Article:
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Domestic Worker Bill of Rights

Marching for CA Domestic Worker Bill of Right

For over a dozen years, MUA, alongside grassroots domestic worker member-based organizations that are part of the California Domestic Workers Coalition, organized to win the California Domestic Workers Bill of Rights (AB 241). In 2016, this bill was signed into permanent law by then-Governor Jerry Brown.  The law extends overtime protections to personal attendants who care for and support thousands of individuals and families in California, including children, seniors and people with disabilities. This right to both daily and weekly overtime, covering all domestic workers not part of the In-Home Support Services (IHSS) program, set a precedent for being the strongest law of its kind when it was passed.

Passing the law was a momentous, precedent-setting victory. However, having the law on the books means little if domestic workers are not aware of their rights, if employers are unaware of their responsibilities, and if the state does not enforce the law. For this reason, in 2017 MUA helped launch the Coalition’s statewide education and enforcement campaign by co-producing the video Dignity in Action: Uplifting the Work in our Homes.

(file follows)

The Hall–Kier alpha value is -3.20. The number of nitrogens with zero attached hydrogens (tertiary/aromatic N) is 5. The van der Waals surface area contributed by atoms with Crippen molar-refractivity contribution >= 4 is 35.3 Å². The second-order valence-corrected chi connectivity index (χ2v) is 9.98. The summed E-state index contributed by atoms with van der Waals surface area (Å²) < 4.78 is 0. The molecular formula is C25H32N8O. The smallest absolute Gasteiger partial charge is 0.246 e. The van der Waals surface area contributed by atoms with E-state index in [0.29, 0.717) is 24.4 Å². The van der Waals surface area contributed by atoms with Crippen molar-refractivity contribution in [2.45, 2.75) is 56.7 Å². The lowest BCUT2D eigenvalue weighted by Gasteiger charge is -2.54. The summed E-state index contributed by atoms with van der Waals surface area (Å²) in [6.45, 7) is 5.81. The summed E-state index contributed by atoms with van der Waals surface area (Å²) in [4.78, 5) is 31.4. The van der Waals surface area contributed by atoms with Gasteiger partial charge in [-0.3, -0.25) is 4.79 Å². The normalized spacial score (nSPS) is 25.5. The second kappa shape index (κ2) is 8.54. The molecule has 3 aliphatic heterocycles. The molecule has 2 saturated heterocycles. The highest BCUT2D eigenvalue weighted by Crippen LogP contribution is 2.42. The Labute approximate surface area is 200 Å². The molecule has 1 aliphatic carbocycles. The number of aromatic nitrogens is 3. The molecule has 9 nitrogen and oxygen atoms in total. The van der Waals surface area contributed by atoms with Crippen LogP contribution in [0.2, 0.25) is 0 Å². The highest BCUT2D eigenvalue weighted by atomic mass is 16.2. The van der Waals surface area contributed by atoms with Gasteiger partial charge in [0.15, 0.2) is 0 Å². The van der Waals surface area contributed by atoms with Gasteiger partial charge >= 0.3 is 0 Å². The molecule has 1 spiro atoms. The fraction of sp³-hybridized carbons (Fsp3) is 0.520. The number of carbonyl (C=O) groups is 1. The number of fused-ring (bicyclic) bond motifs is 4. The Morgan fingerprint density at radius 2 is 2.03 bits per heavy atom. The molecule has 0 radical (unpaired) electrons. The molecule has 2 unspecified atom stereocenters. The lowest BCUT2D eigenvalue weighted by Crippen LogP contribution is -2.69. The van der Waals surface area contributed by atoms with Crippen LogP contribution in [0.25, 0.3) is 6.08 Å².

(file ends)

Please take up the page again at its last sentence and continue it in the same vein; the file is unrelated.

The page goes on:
Starting in 2018, we lobbied the state Budget Committee and Department of Industrial Relations to put some teeth behind the law.  Our efforts came to fruition with an unprecedented $5.5 million budget allocation over 5 years for domestic worker domestic worker and employer outreach and education programs.   In 2019, MUA and the California Domestic Worker Coalition submitted a successful proposal to the Department of Industrial Relations to receive the first 3 years of this allocation to strengthen our capacity to reach workers and employers statewide.

Staff and members doing outreach.

Today, our organizing drive continues via the statewide Domestic Worker Outreach and Education Program, supported by the California Department of Industrial Relations. 

Through this program, we are working to:

  • Reach out to more domestic workers than ever before via in person outreach and digital tools.
  • Organize workshops about domestic worker rights and protections for hundreds of workers online and in person.
  • Develop worker leadership by training up our members to be organizers and labor rights counselors. 
  • Provide intensive labor rights counseling to workers who have been exploited and abused, or who face unsafe working conditions, to help them determine how to protect themselves. We connect them with pro bono legal counsel, help them file grievances, and help them navigate the justice system. 

Resources for Domestic Workers

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